Several years ago, the Avalon Theatre was abandoned, stripped and left for dead. Loews Cineplex Entertainment, the company that then owned and operated the theater, closed its doors in March 2001 and, in Grinch-like fashion, removed the venue's chairs, projectors, screens and practically every other piece of equipment in sight. A wagering man would have bet that moment marked the end of the Avalon.
Fortunately, that gamble wouldn't have paid off. During a two-year saga that sounds like the plot of a feel-good family film, devoted supporters of the theater -- who formed a group called Friends of the Avalon -- and developer Douglas Jemal raised around $750,000, renovated the place and reopened its grand Connecticut Avenue doors in the spring of 2003, 70 years after the Avalon made its Chevy Chase debut.
The theater shows mostly independent films and is now owned and operated by the Avalon Theatre Project, a non-profit entity formed to restore the theater. Ticket prices are fairly standard: $9.75 regular admission and $7 for matinees, students and seniors. Members of the theater pay $5 to $6.50 for tickets.
What makes the Avalon unique is the look of the place. Moviegoers walk through brand new mahogany-colored doors into a refurbished lobby with freshly painted burgundy walls and gilded trim. Inside the main theater, 428 cushy chairs, complete with cupholders, fill the rows. Most of the seats are adorned on the backs with gold plaques, each of which contains the name of the individual that bought the seat as part of a fund-raising drive. Look closely and you might find the two chairs that bear the names Rock Hudson and Doris Day. (No one knows which contributor bought them, but we think it's a nice touch.)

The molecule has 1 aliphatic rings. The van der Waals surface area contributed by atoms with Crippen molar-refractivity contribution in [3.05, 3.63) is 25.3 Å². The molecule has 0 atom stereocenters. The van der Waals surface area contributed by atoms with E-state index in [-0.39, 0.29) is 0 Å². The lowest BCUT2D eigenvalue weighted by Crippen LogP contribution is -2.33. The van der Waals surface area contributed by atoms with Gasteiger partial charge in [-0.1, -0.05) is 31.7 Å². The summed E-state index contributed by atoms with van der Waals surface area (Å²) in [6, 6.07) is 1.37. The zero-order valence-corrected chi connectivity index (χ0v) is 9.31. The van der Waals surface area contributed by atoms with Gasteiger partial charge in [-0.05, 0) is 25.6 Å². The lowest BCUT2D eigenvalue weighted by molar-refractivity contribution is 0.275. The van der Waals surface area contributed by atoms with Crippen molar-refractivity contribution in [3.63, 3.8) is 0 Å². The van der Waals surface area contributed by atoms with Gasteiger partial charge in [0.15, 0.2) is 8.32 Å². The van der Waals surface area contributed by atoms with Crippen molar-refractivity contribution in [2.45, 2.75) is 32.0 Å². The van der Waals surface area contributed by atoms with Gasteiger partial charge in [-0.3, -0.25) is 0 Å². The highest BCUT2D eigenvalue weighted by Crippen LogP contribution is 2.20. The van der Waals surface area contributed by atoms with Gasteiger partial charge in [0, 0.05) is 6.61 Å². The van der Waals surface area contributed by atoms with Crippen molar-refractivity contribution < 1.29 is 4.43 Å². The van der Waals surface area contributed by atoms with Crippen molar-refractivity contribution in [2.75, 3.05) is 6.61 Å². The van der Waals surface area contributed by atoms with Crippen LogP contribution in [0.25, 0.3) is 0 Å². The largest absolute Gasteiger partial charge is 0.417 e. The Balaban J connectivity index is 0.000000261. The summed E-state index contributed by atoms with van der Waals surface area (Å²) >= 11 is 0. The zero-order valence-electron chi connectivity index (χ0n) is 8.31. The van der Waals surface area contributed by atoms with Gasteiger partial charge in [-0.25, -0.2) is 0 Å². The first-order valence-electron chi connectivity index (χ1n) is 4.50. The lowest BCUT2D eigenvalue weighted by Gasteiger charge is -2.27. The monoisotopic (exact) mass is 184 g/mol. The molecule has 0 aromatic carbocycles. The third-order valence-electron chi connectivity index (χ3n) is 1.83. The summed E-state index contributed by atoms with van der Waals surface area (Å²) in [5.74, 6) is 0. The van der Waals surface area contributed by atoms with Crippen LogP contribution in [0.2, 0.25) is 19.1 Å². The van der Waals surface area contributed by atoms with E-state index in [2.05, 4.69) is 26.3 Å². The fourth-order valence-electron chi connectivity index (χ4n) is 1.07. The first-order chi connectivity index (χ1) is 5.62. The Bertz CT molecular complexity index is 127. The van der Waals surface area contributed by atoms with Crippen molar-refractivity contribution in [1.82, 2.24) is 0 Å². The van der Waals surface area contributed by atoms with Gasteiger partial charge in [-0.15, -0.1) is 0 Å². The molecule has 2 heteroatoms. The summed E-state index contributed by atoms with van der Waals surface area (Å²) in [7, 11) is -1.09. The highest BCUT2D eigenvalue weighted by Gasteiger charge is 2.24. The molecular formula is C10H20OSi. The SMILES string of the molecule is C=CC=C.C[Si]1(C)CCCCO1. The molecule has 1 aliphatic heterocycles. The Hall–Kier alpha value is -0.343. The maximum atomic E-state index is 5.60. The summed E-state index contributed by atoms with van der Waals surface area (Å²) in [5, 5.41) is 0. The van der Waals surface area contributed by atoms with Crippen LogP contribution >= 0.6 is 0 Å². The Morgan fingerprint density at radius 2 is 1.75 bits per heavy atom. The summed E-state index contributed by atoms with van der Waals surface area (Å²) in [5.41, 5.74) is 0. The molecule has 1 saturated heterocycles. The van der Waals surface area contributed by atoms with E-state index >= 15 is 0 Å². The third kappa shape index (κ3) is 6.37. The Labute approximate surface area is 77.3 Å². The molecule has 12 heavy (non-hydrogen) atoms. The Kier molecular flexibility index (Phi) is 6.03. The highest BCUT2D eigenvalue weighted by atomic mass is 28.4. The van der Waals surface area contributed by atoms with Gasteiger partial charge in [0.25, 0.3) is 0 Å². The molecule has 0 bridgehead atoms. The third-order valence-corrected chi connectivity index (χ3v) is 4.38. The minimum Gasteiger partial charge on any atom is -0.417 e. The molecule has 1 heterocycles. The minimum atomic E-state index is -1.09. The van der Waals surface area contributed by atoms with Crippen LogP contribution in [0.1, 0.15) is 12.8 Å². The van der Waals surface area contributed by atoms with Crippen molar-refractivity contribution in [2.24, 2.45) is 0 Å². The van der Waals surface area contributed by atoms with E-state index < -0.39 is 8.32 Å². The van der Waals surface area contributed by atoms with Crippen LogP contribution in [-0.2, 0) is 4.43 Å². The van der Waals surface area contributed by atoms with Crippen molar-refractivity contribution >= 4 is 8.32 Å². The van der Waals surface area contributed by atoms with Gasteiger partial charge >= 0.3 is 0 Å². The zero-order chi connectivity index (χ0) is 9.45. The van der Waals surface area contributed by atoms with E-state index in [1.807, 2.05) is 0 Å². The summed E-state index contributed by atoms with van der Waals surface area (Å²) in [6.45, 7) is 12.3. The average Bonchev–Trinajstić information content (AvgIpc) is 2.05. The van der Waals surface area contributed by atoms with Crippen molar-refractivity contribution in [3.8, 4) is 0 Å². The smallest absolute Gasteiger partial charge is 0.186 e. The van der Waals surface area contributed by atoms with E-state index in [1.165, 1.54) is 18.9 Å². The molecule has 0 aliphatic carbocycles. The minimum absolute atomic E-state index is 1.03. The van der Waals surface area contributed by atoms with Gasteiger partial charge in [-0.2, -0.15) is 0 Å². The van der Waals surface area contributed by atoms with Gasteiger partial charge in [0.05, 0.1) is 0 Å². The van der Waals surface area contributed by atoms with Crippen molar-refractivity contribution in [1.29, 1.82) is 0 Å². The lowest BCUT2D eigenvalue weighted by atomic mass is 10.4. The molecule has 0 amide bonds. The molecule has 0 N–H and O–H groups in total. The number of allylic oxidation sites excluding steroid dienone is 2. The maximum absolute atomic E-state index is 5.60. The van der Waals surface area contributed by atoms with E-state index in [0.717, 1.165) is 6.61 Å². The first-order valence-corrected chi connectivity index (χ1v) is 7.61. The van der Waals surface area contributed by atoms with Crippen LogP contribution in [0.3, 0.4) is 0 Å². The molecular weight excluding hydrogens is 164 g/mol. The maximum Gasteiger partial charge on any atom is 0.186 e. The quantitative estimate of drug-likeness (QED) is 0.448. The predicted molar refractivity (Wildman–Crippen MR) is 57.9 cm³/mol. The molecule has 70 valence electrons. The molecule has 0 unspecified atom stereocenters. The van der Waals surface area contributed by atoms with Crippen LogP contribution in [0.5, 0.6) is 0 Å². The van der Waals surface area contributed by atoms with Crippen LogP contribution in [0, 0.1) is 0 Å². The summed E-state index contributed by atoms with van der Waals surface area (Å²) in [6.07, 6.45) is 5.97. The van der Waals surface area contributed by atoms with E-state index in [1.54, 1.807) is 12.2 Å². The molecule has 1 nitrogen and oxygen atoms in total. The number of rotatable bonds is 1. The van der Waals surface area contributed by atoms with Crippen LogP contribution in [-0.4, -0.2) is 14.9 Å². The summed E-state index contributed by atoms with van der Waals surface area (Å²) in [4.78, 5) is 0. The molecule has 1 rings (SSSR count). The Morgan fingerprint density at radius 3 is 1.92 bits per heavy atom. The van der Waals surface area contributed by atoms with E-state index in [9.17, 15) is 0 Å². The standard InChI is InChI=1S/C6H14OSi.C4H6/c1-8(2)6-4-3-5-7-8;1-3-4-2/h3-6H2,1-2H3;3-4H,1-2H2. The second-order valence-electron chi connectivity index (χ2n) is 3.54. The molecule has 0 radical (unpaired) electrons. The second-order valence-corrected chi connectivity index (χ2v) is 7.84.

While the Avalon doesn't have stadium-seating, it does boast wide aisles and something that can't be found in most cineplexes: an overhead mural of a sky filled with cottony clouds and whimsical cherubs. (Contrary to popular belief, the mural -- retouched as part of the renovation effort -- doesn't date back to the theater's origins; it was added in 1985.) The rich, teal green ceiling, cream-colored walls and gold accents complete the majestic moviegoing experience, which also features a 41-feet-wide, 19-feet-tall screen. Upstairs, a small auditorium with 165 refurbished seats hosts movies and private functions.
The Washington area has experienced a cinematic renaissance in recent years thanks to the openings the two Landmark Cinemas and Silver Spring's AFI Silver. But for some, the Avalon's return may be the sweetest because it was made possible by movie-lovers themselves. Hopefully, this time the theater will live happily ever after.
-- Jen Chaney (updated Oct. 17, 2006)